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- The Best Reviewed Books of the WeekMay 25, 2018
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Writing the South Asian diaspora across genders wasn’t my explicit intention, but a rather natural evolution for my characters. What I have chosen to write mirrors the vital community in New York City I’ve been fortunate to be a part of—artists, activists and creative hustlers of all stripes—a spectrum of gender identities and sexualities. Self-determination of our names, our desires, our presentations and pronouns are part of this multifarious, freedom-loving view of the world. With recent media discussions about trans lives—many of them disheartening—I realize this breadth of expression is one that I happily take for granted.
Recently, at a Brooklyn house party, I spoke with a gender nonconforming friend of mine, originally from India, now living in Brooklyn, about being read differently across cultures. In South Asia and in North Africa, he’s been read as a 20-year-old man, or half his age. “It’s only in the States where I’ve felt that people actually get pissed when you aren’t who they think you are,” he told me. “Or who they want you to be.”
Desire and deception are twin shadows. Often, they work together in duplicitous ways. Those we covet, we destroy. What we mean, we do not say.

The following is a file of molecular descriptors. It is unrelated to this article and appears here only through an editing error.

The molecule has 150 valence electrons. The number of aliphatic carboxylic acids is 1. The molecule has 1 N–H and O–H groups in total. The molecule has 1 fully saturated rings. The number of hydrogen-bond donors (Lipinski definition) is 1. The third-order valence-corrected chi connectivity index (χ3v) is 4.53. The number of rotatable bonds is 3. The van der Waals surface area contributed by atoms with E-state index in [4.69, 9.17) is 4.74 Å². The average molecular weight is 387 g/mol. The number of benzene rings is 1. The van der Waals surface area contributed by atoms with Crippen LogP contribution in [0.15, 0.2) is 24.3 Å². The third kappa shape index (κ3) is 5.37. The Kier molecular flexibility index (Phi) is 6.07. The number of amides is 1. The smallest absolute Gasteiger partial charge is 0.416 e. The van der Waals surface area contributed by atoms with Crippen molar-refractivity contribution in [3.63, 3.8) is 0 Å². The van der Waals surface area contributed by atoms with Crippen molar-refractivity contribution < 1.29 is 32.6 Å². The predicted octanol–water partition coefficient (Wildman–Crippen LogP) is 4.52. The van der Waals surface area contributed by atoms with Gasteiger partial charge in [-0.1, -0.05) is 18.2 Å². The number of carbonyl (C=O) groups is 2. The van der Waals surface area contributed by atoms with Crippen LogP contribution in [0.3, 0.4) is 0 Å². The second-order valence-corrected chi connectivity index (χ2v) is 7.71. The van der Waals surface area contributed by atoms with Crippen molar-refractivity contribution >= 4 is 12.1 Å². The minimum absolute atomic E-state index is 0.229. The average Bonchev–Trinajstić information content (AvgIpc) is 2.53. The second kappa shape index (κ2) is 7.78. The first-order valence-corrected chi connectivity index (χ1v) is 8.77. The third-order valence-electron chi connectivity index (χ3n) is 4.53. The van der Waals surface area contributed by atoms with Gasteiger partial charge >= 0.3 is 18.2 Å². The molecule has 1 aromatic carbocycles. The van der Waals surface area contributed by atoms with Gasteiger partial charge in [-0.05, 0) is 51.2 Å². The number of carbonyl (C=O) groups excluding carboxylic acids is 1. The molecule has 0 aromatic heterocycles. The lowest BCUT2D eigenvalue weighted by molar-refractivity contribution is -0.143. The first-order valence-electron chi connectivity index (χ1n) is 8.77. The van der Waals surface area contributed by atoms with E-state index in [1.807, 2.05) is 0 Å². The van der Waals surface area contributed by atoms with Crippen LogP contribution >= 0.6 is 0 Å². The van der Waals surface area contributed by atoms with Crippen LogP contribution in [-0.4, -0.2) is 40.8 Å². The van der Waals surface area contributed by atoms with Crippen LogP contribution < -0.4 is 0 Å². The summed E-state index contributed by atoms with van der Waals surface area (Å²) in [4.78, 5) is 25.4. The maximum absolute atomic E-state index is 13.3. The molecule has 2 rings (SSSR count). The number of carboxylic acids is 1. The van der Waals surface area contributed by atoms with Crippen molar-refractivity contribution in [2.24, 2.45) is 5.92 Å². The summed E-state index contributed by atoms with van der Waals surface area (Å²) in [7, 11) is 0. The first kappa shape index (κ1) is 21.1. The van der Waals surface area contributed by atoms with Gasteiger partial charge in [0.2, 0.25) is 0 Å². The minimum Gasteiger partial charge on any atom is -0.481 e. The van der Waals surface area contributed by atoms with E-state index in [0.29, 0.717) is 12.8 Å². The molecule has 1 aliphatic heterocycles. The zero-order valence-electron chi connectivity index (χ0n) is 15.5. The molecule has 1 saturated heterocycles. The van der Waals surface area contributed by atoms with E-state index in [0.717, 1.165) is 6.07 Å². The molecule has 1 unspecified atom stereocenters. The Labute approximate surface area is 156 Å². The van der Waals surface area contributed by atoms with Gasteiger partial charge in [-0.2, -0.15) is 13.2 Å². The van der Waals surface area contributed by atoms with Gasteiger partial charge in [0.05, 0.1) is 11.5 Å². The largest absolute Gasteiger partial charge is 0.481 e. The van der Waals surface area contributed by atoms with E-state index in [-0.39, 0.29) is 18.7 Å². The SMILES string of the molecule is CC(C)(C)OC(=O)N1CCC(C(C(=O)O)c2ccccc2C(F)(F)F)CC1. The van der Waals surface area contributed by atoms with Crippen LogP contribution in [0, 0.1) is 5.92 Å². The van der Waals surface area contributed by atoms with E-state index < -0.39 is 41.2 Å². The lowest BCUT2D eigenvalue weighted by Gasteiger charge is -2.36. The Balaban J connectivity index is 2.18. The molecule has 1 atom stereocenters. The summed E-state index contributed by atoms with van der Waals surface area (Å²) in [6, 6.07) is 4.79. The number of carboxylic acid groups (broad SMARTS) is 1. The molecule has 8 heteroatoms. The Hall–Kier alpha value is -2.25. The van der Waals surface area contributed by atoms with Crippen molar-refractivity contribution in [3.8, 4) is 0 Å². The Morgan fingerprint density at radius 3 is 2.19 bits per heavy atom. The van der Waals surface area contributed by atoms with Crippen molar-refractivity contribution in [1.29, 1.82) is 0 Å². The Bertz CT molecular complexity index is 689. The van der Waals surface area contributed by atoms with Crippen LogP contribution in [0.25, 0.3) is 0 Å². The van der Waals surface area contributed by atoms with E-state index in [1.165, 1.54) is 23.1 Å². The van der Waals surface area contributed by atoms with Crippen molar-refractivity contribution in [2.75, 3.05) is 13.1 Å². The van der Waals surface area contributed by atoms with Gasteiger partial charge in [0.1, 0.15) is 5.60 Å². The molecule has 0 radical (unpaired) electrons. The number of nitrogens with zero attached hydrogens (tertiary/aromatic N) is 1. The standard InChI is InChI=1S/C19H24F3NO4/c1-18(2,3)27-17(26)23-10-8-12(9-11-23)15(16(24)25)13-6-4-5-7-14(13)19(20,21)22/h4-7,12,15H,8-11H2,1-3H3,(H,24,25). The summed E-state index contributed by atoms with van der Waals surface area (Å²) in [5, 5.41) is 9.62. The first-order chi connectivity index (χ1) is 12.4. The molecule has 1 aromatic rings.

Who we are, we hide.
And this isn’t necessarily because we want to hide. Or do any of those things.
We feel that we must hide to protect the ones we love from desires that don’t fit their worldview. Despite population figures throughout South Asia indicating lots of sex is happening, there is an inordinate aversion to talking about sexuality and gender identity on a real level with our families.
Writing fiction that explores gender and sexual identity across borders is a site of profound transformation and dialogue. Those conversations that we’re not having can happen. Finessing these large political identities into intimate portraits and scenes is the heart of writing a novel about characters across borders. My characters emerge as part of an infinite continuum of sexualities, genders, and nationalities. Diaspora—derived from the Greek diaspeiro—is a portmanteau of dia, or “between,” and speiro, “I sow, I scatter.” Our collective scattering in South Asia includes Bangladesh, India, Pakistan, Nepal, Sri Lanka, Tibet, Bhutan, and Afghanistan. Past the Indian Ocean we’ve dispersed to every continent on earth (Yes, Antarctica too. Thanks, India.)
Diaspora is a porous entity, a net that tries to catch all of our shared histories. While a dominant story is told and retold—say that of a straight Indian male—there are many others that remain untold. Rather than thinking of these as voiceless characters, I like to think of them as bioluminescence beyond the net’s reach.